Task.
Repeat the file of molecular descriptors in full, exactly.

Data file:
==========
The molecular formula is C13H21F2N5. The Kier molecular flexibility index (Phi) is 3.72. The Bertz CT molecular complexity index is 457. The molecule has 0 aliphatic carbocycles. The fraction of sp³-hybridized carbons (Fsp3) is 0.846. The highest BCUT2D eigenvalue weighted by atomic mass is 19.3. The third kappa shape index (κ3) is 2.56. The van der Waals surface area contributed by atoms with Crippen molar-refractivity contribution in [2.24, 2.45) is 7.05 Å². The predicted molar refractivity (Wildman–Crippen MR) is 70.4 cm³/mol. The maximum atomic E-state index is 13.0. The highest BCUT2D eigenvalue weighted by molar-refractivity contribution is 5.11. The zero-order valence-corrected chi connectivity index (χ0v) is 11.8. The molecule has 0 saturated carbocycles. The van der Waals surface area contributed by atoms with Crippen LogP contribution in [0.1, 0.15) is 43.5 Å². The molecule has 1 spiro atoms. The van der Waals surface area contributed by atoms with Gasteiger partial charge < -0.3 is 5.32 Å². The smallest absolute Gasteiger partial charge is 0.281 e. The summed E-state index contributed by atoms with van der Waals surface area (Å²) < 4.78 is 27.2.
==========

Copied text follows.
The molecular formula is C13H21F2N5. The Kier molecular flexibility index (Phi) is 3.72. The Bertz CT molecular complexity index is 457. The molecule has 0 aliphatic carbocycles. The fraction of sp³-hybridized carbons (Fsp3) is 0.846. The highest BCUT2D eigenvalue weighted by atomic mass is 19.3. The third kappa shape index (κ3) is 2.56. The van der Waals surface area contributed by atoms with Crippen molar-refractivity contribution in [2.24, 2.45) is 7.05 Å². The predicted molar refractivity (Wildman–Crippen MR) is 70.4 cm³/mol. The maximum atomic E-state index is 13.0. The highest BCUT2D eigenvalue weighted by molar-refractivity contribution is 5.11. The zero-order valence-corrected chi connectivity index (χ0v) is 11.8. The molecule has 0 saturated carbocycles. The van der Waals surface area contributed by atoms with Crippen LogP contribution in [0.1, 0.15) is 43.5 Å². The molecule has 1 spiro atoms. The van der Waals surface area contributed by atoms with Gasteiger partial charge < -0.3 is 5.32 Å². The smallest absolute Gasteiger partial charge is 0.281 e. The summed E-state index contributed by atoms with van der Waals surface area (Å²) < 4.78 is 27.2.